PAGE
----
Defense & National Security

‘Night Stalkers’ fly in historic formation over scenic Pacific Northwest

'Night Stalkers' fly in historic formation over scenic Pacific Northwest
JOINT BASE LEWIS-MCCHORD, WASH. -- An MH47G Chinook and MH60M Blackhawk from 4th Battalion, 160th Special Operations Aviation Regiment (Airborne) and a B-25 Bomber fly in formation during a historic flight over the scenic Pacific Northwest, Aug, 26, 2013. (© 2013 John M. Dibbs)

[Photos: © 2013 John M. Dibbs]

JOINT BASE LEWIS-MCCHORD, WASH. (USASOC News Service, Sept. 13, 2013) – Aircraft from 4th Battalion, 160th SOAR (A), the “Night Stalkers,” participated in a historic flyover with a B-25 Mitchell Bomber to celebrate the history and advancements in Army Aviation.

The historic flight formation, which began near Everett, Wash., included an MH-60M Blackhawk and MH-47G Chinook from 4th Bn., and a B-25 Bomber; the same type of aircraft used by the Doolittle Raiders when they were called upon in the aftermath of the Pearl Harbor bombing in World War II.

The B-25 is a rare WWII aircraft. According to Army Maj. Gabriel M. Wolfe, commander of Company A., 4th Bn., 160th Special Operations Aviation Regiment, there are only six airworthy B-25s today and this was a first for this type of formation.

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“In 2008, the Historic Flight Foundation gained possession of this B-25,” said John T. Sessions, founder and chairman of the Historic Flight Foundation. “It was an airshow favorite in Europe for the previous 20 years.”

“We had friends in England who made it ready for flight once we purchased it,” he said while discussing the process of taking ownership of the historic aircraft. “Once it was ready, we flew it on the airshow circuit in England and around the continent. Following those flights, we began our trip back here. After several stops and 32-hours of flight, we had made it back home.”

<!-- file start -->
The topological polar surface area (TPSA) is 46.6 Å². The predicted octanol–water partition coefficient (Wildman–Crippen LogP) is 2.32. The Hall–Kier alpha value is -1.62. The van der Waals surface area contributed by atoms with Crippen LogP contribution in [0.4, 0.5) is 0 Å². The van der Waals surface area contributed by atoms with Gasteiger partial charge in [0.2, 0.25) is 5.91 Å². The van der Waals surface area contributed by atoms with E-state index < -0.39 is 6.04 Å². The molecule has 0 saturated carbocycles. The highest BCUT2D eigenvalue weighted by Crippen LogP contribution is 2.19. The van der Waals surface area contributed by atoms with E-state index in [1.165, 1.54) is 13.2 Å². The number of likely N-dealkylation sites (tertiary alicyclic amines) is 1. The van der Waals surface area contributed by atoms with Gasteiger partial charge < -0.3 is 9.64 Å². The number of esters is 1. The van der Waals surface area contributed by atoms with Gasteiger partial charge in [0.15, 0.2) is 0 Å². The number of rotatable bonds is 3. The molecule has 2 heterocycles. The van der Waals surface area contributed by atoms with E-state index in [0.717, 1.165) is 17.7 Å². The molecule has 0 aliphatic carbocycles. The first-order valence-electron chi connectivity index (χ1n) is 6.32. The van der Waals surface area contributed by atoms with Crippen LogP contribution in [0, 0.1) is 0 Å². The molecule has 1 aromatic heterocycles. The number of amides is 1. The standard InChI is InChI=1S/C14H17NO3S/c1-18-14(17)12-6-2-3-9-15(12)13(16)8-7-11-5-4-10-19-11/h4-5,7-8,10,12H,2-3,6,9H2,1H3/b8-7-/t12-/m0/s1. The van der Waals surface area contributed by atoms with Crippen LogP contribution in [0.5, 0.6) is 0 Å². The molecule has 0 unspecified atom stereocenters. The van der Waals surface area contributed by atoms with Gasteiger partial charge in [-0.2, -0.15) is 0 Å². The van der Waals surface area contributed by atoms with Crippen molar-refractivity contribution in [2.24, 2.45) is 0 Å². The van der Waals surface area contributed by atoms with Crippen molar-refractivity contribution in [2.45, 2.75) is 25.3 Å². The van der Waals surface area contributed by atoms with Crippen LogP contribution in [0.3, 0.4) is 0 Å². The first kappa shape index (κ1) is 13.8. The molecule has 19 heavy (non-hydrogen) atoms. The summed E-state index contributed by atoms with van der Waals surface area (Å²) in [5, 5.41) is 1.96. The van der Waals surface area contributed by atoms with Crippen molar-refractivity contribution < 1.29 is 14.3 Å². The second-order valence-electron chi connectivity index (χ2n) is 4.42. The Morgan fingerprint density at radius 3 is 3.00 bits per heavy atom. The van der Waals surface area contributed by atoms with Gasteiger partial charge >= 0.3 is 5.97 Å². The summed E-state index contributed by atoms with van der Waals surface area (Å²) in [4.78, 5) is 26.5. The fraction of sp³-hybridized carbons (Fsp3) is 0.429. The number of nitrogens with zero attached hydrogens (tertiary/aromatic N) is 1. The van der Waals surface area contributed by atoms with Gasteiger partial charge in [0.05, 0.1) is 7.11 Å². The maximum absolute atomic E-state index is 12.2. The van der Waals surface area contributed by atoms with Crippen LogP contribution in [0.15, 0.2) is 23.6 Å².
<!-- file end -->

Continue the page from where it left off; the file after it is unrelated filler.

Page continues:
“The Raiders trained in the northwest and we still use that same training area today,” said Wolfe. “There is still a B-25 monument at the training area and markings painted on the runway for when the Raiders would practice take-offs and landings on a simulated [aircraft carrier] deck.”

Along with sharing a training area, there are other strong similarities between the men who volunteered for the Doolittle Raiders and the Nightstalkers.

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“They were excellent at long-range infiltration, and that has become a hallmark profile of the Nightstalkers,” Wolfe explained. “The Raiders, like us, also focused on the Pacific-Asian region for their main area of operations.”

Wolfe said the flight formation was important in order to ensure the battalion is continuing to build relationships with civic and volunteer organizations like the Heritage Flight Museum and the Historic Flight Foundation, because they are the ones documenting aviation history.  “We are a unit who makes history and someday organizations like these will be helping to keep the memory of what we’ve done, especially over the last decade, alive.”

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